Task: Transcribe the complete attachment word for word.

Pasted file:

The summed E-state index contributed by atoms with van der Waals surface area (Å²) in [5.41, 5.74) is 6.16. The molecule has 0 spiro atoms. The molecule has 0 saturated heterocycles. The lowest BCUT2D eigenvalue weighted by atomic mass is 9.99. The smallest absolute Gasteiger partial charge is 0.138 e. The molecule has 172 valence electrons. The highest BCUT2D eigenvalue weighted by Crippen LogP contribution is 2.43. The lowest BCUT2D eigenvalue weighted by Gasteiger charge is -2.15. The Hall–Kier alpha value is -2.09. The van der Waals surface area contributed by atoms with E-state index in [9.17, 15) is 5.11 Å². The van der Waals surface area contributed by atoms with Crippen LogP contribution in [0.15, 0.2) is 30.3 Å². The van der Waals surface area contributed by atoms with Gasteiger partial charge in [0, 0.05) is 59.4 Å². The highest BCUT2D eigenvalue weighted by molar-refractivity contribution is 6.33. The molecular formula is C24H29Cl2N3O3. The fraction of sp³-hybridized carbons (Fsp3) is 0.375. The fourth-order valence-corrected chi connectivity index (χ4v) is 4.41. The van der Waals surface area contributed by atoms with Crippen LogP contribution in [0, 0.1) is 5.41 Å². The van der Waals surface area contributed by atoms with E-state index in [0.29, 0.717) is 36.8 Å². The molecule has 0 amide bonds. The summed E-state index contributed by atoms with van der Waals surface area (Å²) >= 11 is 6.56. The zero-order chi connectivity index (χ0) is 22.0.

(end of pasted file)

The summed E-state index contributed by atoms with van der Waals surface area (Å²) in [5.41, 5.74) is 6.16. The molecule has 0 spiro atoms. The molecule has 0 saturated heterocycles. The lowest BCUT2D eigenvalue weighted by atomic mass is 9.99. The smallest absolute Gasteiger partial charge is 0.138 e. The molecule has 172 valence electrons. The highest BCUT2D eigenvalue weighted by Crippen LogP contribution is 2.43. The lowest BCUT2D eigenvalue weighted by Gasteiger charge is -2.15. The Hall–Kier alpha value is -2.09. The van der Waals surface area contributed by atoms with E-state index in [9.17, 15) is 5.11 Å². The van der Waals surface area contributed by atoms with Crippen LogP contribution in [0.15, 0.2) is 30.3 Å². The van der Waals surface area contributed by atoms with Gasteiger partial charge in [0, 0.05) is 59.4 Å². The highest BCUT2D eigenvalue weighted by molar-refractivity contribution is 6.33. The molecular formula is C24H29Cl2N3O3. The fraction of sp³-hybridized carbons (Fsp3) is 0.375. The fourth-order valence-corrected chi connectivity index (χ4v) is 4.41. The van der Waals surface area contributed by atoms with Crippen LogP contribution in [0, 0.1) is 5.41 Å². The van der Waals surface area contributed by atoms with E-state index in [0.29, 0.717) is 36.8 Å². The molecule has 0 amide bonds. The summed E-state index contributed by atoms with van der Waals surface area (Å²) >= 11 is 6.56. The zero-order chi connectivity index (χ0) is 22.0.